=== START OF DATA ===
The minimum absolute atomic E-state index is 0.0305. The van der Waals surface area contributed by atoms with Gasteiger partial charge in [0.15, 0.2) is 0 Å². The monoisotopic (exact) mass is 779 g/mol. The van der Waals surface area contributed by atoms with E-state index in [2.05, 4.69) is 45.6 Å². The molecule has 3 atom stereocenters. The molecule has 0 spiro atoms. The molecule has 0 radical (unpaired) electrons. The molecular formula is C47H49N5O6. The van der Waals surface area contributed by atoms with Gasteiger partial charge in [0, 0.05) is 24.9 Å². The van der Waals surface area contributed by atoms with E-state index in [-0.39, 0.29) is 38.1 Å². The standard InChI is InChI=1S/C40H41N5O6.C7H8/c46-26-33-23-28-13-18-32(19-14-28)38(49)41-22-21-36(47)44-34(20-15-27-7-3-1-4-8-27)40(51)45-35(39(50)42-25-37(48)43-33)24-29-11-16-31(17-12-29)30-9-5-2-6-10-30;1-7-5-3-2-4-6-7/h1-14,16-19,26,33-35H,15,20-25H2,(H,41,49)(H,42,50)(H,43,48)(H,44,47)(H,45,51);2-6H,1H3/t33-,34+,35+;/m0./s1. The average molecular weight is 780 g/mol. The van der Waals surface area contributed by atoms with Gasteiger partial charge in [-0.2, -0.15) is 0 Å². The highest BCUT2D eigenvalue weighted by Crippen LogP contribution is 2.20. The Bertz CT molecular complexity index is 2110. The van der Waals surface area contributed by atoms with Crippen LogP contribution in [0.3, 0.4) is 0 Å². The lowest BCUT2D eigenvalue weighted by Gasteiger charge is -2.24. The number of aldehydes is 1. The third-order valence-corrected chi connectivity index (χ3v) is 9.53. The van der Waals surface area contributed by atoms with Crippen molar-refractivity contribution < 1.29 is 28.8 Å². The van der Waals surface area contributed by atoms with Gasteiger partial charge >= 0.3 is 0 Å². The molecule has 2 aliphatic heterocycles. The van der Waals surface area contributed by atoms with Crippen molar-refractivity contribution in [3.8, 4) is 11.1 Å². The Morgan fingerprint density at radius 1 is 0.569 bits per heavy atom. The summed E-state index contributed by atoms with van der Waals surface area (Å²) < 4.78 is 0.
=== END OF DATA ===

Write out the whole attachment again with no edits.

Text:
The minimum absolute atomic E-state index is 0.0305. The van der Waals surface area contributed by atoms with Gasteiger partial charge in [0.15, 0.2) is 0 Å². The monoisotopic (exact) mass is 779 g/mol. The van der Waals surface area contributed by atoms with E-state index in [2.05, 4.69) is 45.6 Å². The molecule has 3 atom stereocenters. The molecule has 0 spiro atoms. The molecule has 0 radical (unpaired) electrons. The molecular formula is C47H49N5O6. The van der Waals surface area contributed by atoms with Gasteiger partial charge in [0, 0.05) is 24.9 Å². The van der Waals surface area contributed by atoms with E-state index in [-0.39, 0.29) is 38.1 Å². The standard InChI is InChI=1S/C40H41N5O6.C7H8/c46-26-33-23-28-13-18-32(19-14-28)38(49)41-22-21-36(47)44-34(20-15-27-7-3-1-4-8-27)40(51)45-35(39(50)42-25-37(48)43-33)24-29-11-16-31(17-12-29)30-9-5-2-6-10-30;1-7-5-3-2-4-6-7/h1-14,16-19,26,33-35H,15,20-25H2,(H,41,49)(H,42,50)(H,43,48)(H,44,47)(H,45,51);2-6H,1H3/t33-,34+,35+;/m0./s1. The average molecular weight is 780 g/mol. The van der Waals surface area contributed by atoms with Gasteiger partial charge in [-0.2, -0.15) is 0 Å². The highest BCUT2D eigenvalue weighted by Crippen LogP contribution is 2.20. The Bertz CT molecular complexity index is 2110. The van der Waals surface area contributed by atoms with Crippen LogP contribution in [0.3, 0.4) is 0 Å². The lowest BCUT2D eigenvalue weighted by Gasteiger charge is -2.24. The number of aldehydes is 1. The third-order valence-corrected chi connectivity index (χ3v) is 9.53. The van der Waals surface area contributed by atoms with Crippen molar-refractivity contribution < 1.29 is 28.8 Å². The van der Waals surface area contributed by atoms with Gasteiger partial charge >= 0.3 is 0 Å². The molecule has 2 aliphatic heterocycles. The van der Waals surface area contributed by atoms with Crippen molar-refractivity contribution in [3.8, 4) is 11.1 Å². The Morgan fingerprint density at radius 1 is 0.569 bits per heavy atom. The summed E-state index contributed by atoms with van der Waals surface area (Å²) < 4.78 is 0.